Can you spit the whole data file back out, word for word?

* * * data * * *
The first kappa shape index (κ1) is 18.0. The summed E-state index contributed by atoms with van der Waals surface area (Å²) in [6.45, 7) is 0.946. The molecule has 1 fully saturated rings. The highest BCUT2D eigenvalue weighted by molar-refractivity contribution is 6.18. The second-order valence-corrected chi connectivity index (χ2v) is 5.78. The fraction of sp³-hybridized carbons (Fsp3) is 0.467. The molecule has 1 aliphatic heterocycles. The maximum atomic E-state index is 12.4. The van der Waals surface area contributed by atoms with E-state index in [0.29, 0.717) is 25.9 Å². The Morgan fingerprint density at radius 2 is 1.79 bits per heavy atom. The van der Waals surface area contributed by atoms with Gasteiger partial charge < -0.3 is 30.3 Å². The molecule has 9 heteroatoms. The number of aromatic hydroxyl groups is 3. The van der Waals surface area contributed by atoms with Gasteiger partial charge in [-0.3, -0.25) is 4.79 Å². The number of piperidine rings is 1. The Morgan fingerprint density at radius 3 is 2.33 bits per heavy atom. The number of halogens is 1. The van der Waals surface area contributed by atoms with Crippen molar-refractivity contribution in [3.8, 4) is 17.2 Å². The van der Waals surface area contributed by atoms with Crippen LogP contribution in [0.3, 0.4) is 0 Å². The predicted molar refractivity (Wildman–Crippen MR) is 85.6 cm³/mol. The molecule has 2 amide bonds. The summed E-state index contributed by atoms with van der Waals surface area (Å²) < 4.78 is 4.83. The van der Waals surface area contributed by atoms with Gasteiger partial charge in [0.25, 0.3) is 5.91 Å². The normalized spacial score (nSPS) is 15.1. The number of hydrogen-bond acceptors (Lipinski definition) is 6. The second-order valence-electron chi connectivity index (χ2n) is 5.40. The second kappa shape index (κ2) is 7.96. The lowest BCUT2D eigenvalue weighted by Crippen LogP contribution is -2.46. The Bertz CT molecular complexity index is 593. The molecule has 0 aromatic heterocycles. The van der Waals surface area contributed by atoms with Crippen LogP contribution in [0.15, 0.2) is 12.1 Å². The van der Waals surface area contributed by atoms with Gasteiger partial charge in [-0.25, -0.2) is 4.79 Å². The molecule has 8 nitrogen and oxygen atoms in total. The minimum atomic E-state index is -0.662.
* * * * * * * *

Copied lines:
The first kappa shape index (κ1) is 18.0. The summed E-state index contributed by atoms with van der Waals surface area (Å²) in [6.45, 7) is 0.946. The molecule has 1 fully saturated rings. The highest BCUT2D eigenvalue weighted by molar-refractivity contribution is 6.18. The second-order valence-corrected chi connectivity index (χ2v) is 5.78. The fraction of sp³-hybridized carbons (Fsp3) is 0.467. The molecule has 1 aliphatic heterocycles. The maximum atomic E-state index is 12.4. The van der Waals surface area contributed by atoms with E-state index in [0.29, 0.717) is 25.9 Å². The Morgan fingerprint density at radius 2 is 1.79 bits per heavy atom. The van der Waals surface area contributed by atoms with Gasteiger partial charge < -0.3 is 30.3 Å². The molecule has 9 heteroatoms. The number of aromatic hydroxyl groups is 3. The van der Waals surface area contributed by atoms with Gasteiger partial charge in [-0.3, -0.25) is 4.79 Å². The number of piperidine rings is 1. The Morgan fingerprint density at radius 3 is 2.33 bits per heavy atom. The number of halogens is 1. The van der Waals surface area contributed by atoms with Crippen molar-refractivity contribution in [3.8, 4) is 17.2 Å². The van der Waals surface area contributed by atoms with Crippen LogP contribution in [0.3, 0.4) is 0 Å². The predicted molar refractivity (Wildman–Crippen MR) is 85.6 cm³/mol. The molecule has 2 amide bonds. The summed E-state index contributed by atoms with van der Waals surface area (Å²) < 4.78 is 4.83. The van der Waals surface area contributed by atoms with Gasteiger partial charge in [0.25, 0.3) is 5.91 Å². The normalized spacial score (nSPS) is 15.1. The number of hydrogen-bond acceptors (Lipinski definition) is 6. The second-order valence-electron chi connectivity index (χ2n) is 5.40. The second kappa shape index (κ2) is 7.96. The lowest BCUT2D eigenvalue weighted by Crippen LogP contribution is -2.46. The Bertz CT molecular complexity index is 593. The molecule has 0 aromatic heterocycles. The van der Waals surface area contributed by atoms with Crippen LogP contribution in [0.15, 0.2) is 12.1 Å². The van der Waals surface area contributed by atoms with Gasteiger partial charge in [-0.25, -0.2) is 4.79 Å². The molecule has 8 nitrogen and oxygen atoms in total. The minimum atomic E-state index is -0.662.